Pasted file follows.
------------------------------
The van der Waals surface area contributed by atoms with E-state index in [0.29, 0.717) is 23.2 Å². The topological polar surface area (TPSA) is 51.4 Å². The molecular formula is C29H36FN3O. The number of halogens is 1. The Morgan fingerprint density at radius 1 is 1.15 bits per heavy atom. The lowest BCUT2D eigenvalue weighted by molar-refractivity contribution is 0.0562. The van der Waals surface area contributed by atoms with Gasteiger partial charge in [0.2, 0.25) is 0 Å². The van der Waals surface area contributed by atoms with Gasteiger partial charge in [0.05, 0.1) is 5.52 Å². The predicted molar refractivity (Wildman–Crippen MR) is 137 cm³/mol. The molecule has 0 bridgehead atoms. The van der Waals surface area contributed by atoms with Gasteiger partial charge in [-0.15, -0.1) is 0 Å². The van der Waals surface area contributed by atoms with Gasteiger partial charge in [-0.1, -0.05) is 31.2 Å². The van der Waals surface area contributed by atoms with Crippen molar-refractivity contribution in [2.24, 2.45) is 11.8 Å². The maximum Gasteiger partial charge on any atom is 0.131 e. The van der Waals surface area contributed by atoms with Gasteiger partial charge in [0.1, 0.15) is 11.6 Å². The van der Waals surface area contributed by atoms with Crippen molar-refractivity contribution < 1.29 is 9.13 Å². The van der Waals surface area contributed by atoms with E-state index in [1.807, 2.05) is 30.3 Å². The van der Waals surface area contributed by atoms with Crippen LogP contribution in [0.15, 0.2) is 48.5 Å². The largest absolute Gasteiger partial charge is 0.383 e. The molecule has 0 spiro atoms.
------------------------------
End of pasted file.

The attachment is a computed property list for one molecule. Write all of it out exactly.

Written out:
The van der Waals surface area contributed by atoms with E-state index in [0.29, 0.717) is 23.2 Å². The topological polar surface area (TPSA) is 51.4 Å². The molecular formula is C29H36FN3O. The number of halogens is 1. The Morgan fingerprint density at radius 1 is 1.15 bits per heavy atom. The lowest BCUT2D eigenvalue weighted by molar-refractivity contribution is 0.0562. The van der Waals surface area contributed by atoms with Gasteiger partial charge in [0.2, 0.25) is 0 Å². The van der Waals surface area contributed by atoms with Gasteiger partial charge in [0.05, 0.1) is 5.52 Å². The predicted molar refractivity (Wildman–Crippen MR) is 137 cm³/mol. The molecule has 0 bridgehead atoms. The van der Waals surface area contributed by atoms with Gasteiger partial charge in [-0.15, -0.1) is 0 Å². The van der Waals surface area contributed by atoms with Gasteiger partial charge in [-0.1, -0.05) is 31.2 Å². The van der Waals surface area contributed by atoms with Crippen molar-refractivity contribution in [2.24, 2.45) is 11.8 Å². The maximum Gasteiger partial charge on any atom is 0.131 e. The van der Waals surface area contributed by atoms with Gasteiger partial charge in [0.1, 0.15) is 11.6 Å². The van der Waals surface area contributed by atoms with Crippen molar-refractivity contribution < 1.29 is 9.13 Å². The van der Waals surface area contributed by atoms with E-state index in [1.807, 2.05) is 30.3 Å². The van der Waals surface area contributed by atoms with Crippen LogP contribution in [0.15, 0.2) is 48.5 Å². The largest absolute Gasteiger partial charge is 0.383 e. The molecule has 0 spiro atoms.